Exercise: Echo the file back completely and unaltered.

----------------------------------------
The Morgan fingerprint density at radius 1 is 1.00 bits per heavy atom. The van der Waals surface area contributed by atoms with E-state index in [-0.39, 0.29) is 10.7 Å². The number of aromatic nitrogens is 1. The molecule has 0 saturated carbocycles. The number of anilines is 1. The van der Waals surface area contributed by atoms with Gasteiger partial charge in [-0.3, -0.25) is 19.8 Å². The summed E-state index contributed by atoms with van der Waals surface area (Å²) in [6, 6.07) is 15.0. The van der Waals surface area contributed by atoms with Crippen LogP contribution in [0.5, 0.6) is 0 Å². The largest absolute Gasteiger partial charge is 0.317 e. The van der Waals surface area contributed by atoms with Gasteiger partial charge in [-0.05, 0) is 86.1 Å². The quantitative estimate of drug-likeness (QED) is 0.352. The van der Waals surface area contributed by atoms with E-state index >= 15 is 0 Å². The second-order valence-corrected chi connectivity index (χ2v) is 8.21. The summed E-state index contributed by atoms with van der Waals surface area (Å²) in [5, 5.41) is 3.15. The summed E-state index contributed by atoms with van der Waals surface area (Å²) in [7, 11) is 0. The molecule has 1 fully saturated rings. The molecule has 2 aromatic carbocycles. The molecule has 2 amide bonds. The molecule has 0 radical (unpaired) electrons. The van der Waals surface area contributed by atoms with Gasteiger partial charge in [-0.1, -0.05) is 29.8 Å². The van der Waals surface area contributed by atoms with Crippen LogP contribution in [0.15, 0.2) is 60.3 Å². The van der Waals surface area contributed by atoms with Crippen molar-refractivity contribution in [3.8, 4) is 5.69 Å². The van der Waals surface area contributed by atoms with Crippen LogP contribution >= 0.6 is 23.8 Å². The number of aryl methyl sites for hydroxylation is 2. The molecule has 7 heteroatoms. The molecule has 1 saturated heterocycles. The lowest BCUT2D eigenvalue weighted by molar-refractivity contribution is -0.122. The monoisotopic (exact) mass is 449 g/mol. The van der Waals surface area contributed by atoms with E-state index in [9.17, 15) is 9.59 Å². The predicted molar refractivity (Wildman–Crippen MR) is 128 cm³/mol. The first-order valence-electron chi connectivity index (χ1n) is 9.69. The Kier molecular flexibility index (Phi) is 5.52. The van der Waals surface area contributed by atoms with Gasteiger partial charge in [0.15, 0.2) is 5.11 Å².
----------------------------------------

The Morgan fingerprint density at radius 1 is 1.00 bits per heavy atom. The van der Waals surface area contributed by atoms with E-state index in [-0.39, 0.29) is 10.7 Å². The number of aromatic nitrogens is 1. The molecule has 0 saturated carbocycles. The number of anilines is 1. The van der Waals surface area contributed by atoms with Gasteiger partial charge in [-0.3, -0.25) is 19.8 Å². The summed E-state index contributed by atoms with van der Waals surface area (Å²) in [6, 6.07) is 15.0. The van der Waals surface area contributed by atoms with Crippen LogP contribution in [0.5, 0.6) is 0 Å². The largest absolute Gasteiger partial charge is 0.317 e. The van der Waals surface area contributed by atoms with Gasteiger partial charge in [-0.05, 0) is 86.1 Å². The quantitative estimate of drug-likeness (QED) is 0.352. The van der Waals surface area contributed by atoms with E-state index >= 15 is 0 Å². The second-order valence-corrected chi connectivity index (χ2v) is 8.21. The summed E-state index contributed by atoms with van der Waals surface area (Å²) in [5, 5.41) is 3.15. The summed E-state index contributed by atoms with van der Waals surface area (Å²) in [7, 11) is 0. The molecule has 1 fully saturated rings. The molecule has 2 aromatic carbocycles. The molecule has 2 amide bonds. The molecule has 0 radical (unpaired) electrons. The van der Waals surface area contributed by atoms with Gasteiger partial charge in [-0.1, -0.05) is 29.8 Å². The van der Waals surface area contributed by atoms with Crippen LogP contribution in [0.15, 0.2) is 60.3 Å². The van der Waals surface area contributed by atoms with Crippen molar-refractivity contribution in [3.8, 4) is 5.69 Å². The van der Waals surface area contributed by atoms with Crippen LogP contribution >= 0.6 is 23.8 Å². The number of aryl methyl sites for hydroxylation is 2. The molecule has 7 heteroatoms. The molecule has 1 saturated heterocycles. The lowest BCUT2D eigenvalue weighted by molar-refractivity contribution is -0.122. The monoisotopic (exact) mass is 449 g/mol. The van der Waals surface area contributed by atoms with E-state index in [9.17, 15) is 9.59 Å². The predicted molar refractivity (Wildman–Crippen MR) is 128 cm³/mol. The first-order valence-electron chi connectivity index (χ1n) is 9.69. The Kier molecular flexibility index (Phi) is 5.52. The van der Waals surface area contributed by atoms with Gasteiger partial charge in [0.15, 0.2) is 5.11 Å².